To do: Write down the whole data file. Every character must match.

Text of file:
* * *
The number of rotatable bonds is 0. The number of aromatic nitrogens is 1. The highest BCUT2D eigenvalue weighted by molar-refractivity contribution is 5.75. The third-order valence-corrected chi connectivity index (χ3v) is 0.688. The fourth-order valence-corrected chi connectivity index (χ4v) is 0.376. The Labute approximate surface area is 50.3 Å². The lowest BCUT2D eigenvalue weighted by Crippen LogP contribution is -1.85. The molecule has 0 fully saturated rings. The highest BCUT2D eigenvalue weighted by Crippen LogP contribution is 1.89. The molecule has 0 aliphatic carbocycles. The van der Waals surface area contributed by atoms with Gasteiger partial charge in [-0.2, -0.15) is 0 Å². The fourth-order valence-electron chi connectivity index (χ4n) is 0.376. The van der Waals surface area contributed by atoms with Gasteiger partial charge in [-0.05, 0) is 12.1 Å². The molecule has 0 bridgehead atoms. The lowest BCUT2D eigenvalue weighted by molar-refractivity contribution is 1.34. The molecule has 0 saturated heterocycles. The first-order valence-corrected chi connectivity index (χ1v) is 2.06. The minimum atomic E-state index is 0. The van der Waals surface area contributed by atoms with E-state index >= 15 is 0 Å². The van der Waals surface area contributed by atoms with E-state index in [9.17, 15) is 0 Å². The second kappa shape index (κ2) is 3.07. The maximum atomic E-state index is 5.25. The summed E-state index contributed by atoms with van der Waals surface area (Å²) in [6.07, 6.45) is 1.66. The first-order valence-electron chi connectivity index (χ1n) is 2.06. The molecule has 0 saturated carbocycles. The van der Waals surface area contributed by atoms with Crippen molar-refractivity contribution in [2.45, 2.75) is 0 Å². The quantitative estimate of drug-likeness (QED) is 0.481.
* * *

The number of rotatable bonds is 0. The number of aromatic nitrogens is 1. The highest BCUT2D eigenvalue weighted by molar-refractivity contribution is 5.75. The third-order valence-corrected chi connectivity index (χ3v) is 0.688. The fourth-order valence-corrected chi connectivity index (χ4v) is 0.376. The Labute approximate surface area is 50.3 Å². The lowest BCUT2D eigenvalue weighted by Crippen LogP contribution is -1.85. The molecule has 0 fully saturated rings. The highest BCUT2D eigenvalue weighted by Crippen LogP contribution is 1.89. The molecule has 0 aliphatic carbocycles. The van der Waals surface area contributed by atoms with Gasteiger partial charge in [-0.2, -0.15) is 0 Å². The fourth-order valence-electron chi connectivity index (χ4n) is 0.376. The van der Waals surface area contributed by atoms with Gasteiger partial charge in [-0.05, 0) is 12.1 Å². The molecule has 0 bridgehead atoms. The lowest BCUT2D eigenvalue weighted by molar-refractivity contribution is 1.34. The molecule has 0 saturated heterocycles. The first-order valence-corrected chi connectivity index (χ1v) is 2.06. The minimum atomic E-state index is 0. The van der Waals surface area contributed by atoms with E-state index >= 15 is 0 Å². The van der Waals surface area contributed by atoms with E-state index in [9.17, 15) is 0 Å². The second kappa shape index (κ2) is 3.07. The maximum atomic E-state index is 5.25. The summed E-state index contributed by atoms with van der Waals surface area (Å²) in [6.07, 6.45) is 1.66. The first-order valence-electron chi connectivity index (χ1n) is 2.06. The molecule has 0 saturated carbocycles. The van der Waals surface area contributed by atoms with Crippen molar-refractivity contribution in [2.45, 2.75) is 0 Å². The quantitative estimate of drug-likeness (QED) is 0.481.